Archive for the ‘Water’ Category

Water Doom: The Spring Gave Out

Monday, April 12th, 2010

Update: 3 May 2010

Recent rain has recharged the spring. There’s good flow into the tank and it’s 3/4 full now. Faucets, shower, etc. are working again.

The streams are still not flowing as usual, so we’re continuing to take it very carefully with water.

—End Update—

The Far North of New Zealand is experiencing the worst drought in 60 years. Kaitaia, the town near us, has been running under emergency conditions for weeks. Anyone caught using a hose outside faces a NZ$20,000 fine. The local farming community is in deep trouble. The hay and silage that has been put up for winter is already being used for feed. Some beef and dairy farmers are getting ready to slaughter their herds. Soon, it will be too cold to grow much grass, even if rain comes. But there’s no meaningful rain coming anyway…

Our new kitchen faucet

We have been OK here, but after months of what might as well have been no rain, the spring finally gave out, and we used up the water that had accumulated in the tank. Technically, the spring hasn’t stopped. I’d say that about five litres trickle down to our house per day. And the cows probably drank more water than we used.

For the last two weeks, we have been living over at Becky’s parents’ house. At first, we thought that it would be easier over there with Owen, but it turned out to be pretty hard going because their place isn’t two-year-old proof. We’re back home now, but living in a quasi camping mode. Our total, usable household water supply includes two 20 litre water containers and a 200 litre rainwater barrel that’s about half full. [Update: Our friend Andrew let us borrow another 20 litre container and offered to let us fill up over at his farm.]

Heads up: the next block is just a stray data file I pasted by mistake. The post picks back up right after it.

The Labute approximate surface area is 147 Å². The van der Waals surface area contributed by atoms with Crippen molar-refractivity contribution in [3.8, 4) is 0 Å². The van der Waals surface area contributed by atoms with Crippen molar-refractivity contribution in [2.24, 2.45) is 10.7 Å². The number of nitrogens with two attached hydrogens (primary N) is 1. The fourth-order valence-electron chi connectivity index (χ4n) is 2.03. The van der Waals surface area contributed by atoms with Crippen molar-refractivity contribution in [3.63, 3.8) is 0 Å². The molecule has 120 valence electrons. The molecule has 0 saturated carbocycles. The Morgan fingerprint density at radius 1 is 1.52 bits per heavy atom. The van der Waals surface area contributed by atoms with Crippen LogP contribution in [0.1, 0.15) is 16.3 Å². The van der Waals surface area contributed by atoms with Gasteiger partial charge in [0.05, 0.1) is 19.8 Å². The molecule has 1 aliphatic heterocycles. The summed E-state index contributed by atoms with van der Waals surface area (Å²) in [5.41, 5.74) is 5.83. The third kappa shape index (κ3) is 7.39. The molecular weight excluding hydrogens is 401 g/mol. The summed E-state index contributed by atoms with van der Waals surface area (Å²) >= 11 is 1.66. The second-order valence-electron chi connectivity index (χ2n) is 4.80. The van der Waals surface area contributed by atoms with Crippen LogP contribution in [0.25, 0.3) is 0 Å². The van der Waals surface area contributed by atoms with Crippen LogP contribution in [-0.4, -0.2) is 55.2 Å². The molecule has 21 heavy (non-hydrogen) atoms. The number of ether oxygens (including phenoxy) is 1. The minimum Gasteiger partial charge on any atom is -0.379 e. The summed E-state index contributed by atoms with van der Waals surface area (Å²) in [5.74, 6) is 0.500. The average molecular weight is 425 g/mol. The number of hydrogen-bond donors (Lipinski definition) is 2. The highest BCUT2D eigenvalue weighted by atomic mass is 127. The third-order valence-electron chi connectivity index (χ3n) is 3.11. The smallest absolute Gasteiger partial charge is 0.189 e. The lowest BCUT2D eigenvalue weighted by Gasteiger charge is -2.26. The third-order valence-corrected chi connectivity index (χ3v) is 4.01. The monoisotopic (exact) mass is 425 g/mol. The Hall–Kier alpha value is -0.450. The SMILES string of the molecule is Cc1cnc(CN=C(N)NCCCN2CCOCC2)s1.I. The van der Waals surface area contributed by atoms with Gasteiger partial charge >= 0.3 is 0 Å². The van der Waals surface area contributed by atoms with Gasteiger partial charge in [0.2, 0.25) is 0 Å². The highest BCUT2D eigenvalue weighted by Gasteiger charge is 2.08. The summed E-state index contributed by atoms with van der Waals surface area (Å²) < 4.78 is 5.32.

I’ve been giving the chooks water from the rain barrel. I’ll probably start giving the dam water to the chickens, but I read somewhere that it’s better not to give very turbid water to chickens. I don’t know if that’s true, but our dam water is very cloudy.

Rainwater barrel

I have been putting off piping water from the dam down to the troughs and garden. Well, nothing puts a bomb under your tail to complete a water infrastructure project like having cows with about a day’s worth of water remaining in their troughs. Luckily, this is a personal, local and regional collapse situation, and not a BIG biggy collapse. I was able to drive to town, in our petrol powered pickup truck/ute, and buy the NZ$550 worth of pipe and fittings that I needed to complete this project. The pipe was even on sale! HAHA. A few hours of work later and the cows had a gravity fed water supply. (Another time, I’ll write about the gravity feed system that I built. It’s working great.) At first, the cows stood by the trough and looked at me, in protest, “We want our spring water back.” But they got used to the dam water pretty fast. Bex and I are happy that we didn’t have to send our cows to the works, or give them away. I doubt that anyone would buy our cows now, since most people are facing the same situation with water.